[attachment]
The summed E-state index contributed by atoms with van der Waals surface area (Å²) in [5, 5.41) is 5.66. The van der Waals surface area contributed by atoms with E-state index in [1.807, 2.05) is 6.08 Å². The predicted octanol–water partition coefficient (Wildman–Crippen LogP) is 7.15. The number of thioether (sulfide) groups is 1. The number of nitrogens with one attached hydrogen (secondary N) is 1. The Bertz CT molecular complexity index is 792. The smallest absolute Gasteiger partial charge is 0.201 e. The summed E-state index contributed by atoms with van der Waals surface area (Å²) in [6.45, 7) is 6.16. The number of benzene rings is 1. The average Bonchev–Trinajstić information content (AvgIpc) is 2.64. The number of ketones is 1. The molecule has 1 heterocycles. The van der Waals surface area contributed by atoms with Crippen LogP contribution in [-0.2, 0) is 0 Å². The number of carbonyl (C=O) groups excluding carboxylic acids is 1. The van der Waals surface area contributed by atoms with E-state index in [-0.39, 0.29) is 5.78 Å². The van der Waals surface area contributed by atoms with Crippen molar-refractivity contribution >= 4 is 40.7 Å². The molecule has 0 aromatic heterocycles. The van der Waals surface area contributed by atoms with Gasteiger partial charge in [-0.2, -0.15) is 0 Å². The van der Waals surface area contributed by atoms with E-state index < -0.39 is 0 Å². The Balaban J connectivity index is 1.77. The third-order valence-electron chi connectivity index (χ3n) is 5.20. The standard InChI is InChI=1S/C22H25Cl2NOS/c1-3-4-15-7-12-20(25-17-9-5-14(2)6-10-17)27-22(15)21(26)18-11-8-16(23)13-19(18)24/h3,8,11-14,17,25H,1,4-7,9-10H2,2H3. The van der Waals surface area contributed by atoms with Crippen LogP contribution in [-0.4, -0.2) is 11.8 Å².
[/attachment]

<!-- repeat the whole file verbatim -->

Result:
The summed E-state index contributed by atoms with van der Waals surface area (Å²) in [5, 5.41) is 5.66. The van der Waals surface area contributed by atoms with E-state index in [1.807, 2.05) is 6.08 Å². The predicted octanol–water partition coefficient (Wildman–Crippen LogP) is 7.15. The number of thioether (sulfide) groups is 1. The number of nitrogens with one attached hydrogen (secondary N) is 1. The Bertz CT molecular complexity index is 792. The smallest absolute Gasteiger partial charge is 0.201 e. The summed E-state index contributed by atoms with van der Waals surface area (Å²) in [6.45, 7) is 6.16. The number of benzene rings is 1. The average Bonchev–Trinajstić information content (AvgIpc) is 2.64. The number of ketones is 1. The molecule has 1 heterocycles. The van der Waals surface area contributed by atoms with Crippen LogP contribution in [-0.2, 0) is 0 Å². The number of carbonyl (C=O) groups excluding carboxylic acids is 1. The van der Waals surface area contributed by atoms with E-state index in [-0.39, 0.29) is 5.78 Å². The van der Waals surface area contributed by atoms with Crippen molar-refractivity contribution >= 4 is 40.7 Å². The molecule has 0 aromatic heterocycles. The van der Waals surface area contributed by atoms with Gasteiger partial charge in [-0.2, -0.15) is 0 Å². The van der Waals surface area contributed by atoms with E-state index < -0.39 is 0 Å². The Balaban J connectivity index is 1.77. The third-order valence-electron chi connectivity index (χ3n) is 5.20. The standard InChI is InChI=1S/C22H25Cl2NOS/c1-3-4-15-7-12-20(25-17-9-5-14(2)6-10-17)27-22(15)21(26)18-11-8-16(23)13-19(18)24/h3,8,11-14,17,25H,1,4-7,9-10H2,2H3. The van der Waals surface area contributed by atoms with Crippen LogP contribution in [-0.4, -0.2) is 11.8 Å².